On top of all that for attacking FST’s, consider that police officers must learn a multitude of policing techniques that go well beyond administering FST’s. DUI investigations alone involve much more than field sobriety testing, to include questioning the suspect, offering roadside preliminary breath testing (PBT), arresting, and conducting post-arrest breath and blood alcohol concentration (BAC) testing, and paper work. Beyond DUI investigations, police must be trained in drug detection and enforcement, traffic enforcement, and dealing with a multitude of such other alleged crimes as assault, theft, and sex crimes. Unless a police officer is going to commit to reading and re-reading the essential parts of his or her field sobriety testing training manual and to administer the tests correctly, s/he is at serious risk to fall off the mark.

What are the three standardized field sobriety tests for Virginia DUI cases?

For attacking FST’s, consider that the three standard field sobriety tests are the horizontal gaze nystagmus test, the walk and turn test, and the one leg stand. If the police officer in a Virginia DUI trial claims to have administered any other tests (for instance counting backwards, reciting a snippet of the alphabet, doing a finger dexterity test, doing a finger to nose test, and guessing the passage of time with one’s eyes closed), those are not standardized tests. With a handful of exceptions at most, police officers admit on cross examination that the latter tests are not standardized. If they deny that, they can be cross examined on it using the FST training manual they claim to have been trained on (and if they deny having been trained with a manual, then their training is suspect as not having been standardized). For instance, the latest NHTSA-issued participant/student FST training manual confirms: “There are three SFSTs, namely Horizontal Gaze Nystagmus (HGN), Walk and Turn (WAT), and One Leg Stand (OLS). Based on a series of controlled laboratory studies, scientifically validated clues of alcohol impairment have been identified for each of these three tests. They are the only Standardized Field Sobriety Tests for which validated clues have been identified.” NHTSA-issued participant manual for DWI Detection and Field Sobriety Testing (FST)  (Session 1, page 21 of 21)  (Revised 2/2018) (emphasis added)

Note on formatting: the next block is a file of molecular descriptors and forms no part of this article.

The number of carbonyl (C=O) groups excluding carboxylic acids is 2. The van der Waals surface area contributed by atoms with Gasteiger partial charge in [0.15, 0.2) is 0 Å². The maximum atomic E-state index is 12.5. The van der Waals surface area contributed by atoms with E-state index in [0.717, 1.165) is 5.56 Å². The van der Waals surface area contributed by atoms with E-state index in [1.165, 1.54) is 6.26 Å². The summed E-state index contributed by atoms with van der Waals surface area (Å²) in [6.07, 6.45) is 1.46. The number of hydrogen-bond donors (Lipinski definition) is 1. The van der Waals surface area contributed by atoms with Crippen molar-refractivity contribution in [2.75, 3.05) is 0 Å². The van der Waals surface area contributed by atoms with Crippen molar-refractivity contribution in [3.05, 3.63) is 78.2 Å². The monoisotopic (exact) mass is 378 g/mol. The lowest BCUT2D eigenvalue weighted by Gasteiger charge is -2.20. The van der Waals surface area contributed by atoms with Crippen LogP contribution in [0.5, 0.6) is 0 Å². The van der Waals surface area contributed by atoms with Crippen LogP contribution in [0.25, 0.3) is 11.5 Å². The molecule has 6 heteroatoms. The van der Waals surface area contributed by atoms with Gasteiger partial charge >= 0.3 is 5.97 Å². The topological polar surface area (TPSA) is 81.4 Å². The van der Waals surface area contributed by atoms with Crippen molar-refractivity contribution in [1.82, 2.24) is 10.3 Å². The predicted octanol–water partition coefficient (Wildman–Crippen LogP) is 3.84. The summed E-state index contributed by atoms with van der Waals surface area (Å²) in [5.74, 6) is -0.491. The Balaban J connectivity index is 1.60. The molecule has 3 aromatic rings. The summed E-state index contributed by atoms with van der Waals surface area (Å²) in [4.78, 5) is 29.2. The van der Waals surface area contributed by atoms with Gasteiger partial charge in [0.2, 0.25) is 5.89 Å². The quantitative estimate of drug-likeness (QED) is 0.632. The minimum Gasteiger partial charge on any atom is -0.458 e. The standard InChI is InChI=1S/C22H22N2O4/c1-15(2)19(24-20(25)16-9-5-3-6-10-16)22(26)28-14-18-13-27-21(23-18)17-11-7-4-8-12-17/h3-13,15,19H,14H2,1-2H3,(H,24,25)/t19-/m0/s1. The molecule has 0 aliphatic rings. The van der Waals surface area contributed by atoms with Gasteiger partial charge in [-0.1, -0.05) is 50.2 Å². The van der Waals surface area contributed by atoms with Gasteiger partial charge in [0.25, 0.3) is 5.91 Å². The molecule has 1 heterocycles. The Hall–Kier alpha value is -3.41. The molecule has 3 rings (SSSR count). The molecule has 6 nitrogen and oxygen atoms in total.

If horizontal gaze nystagmus (HGN) testing is so unreliable, why is it still important for your Virginia DUI lawyer to be trained in administering this test on top of the other standard FST’s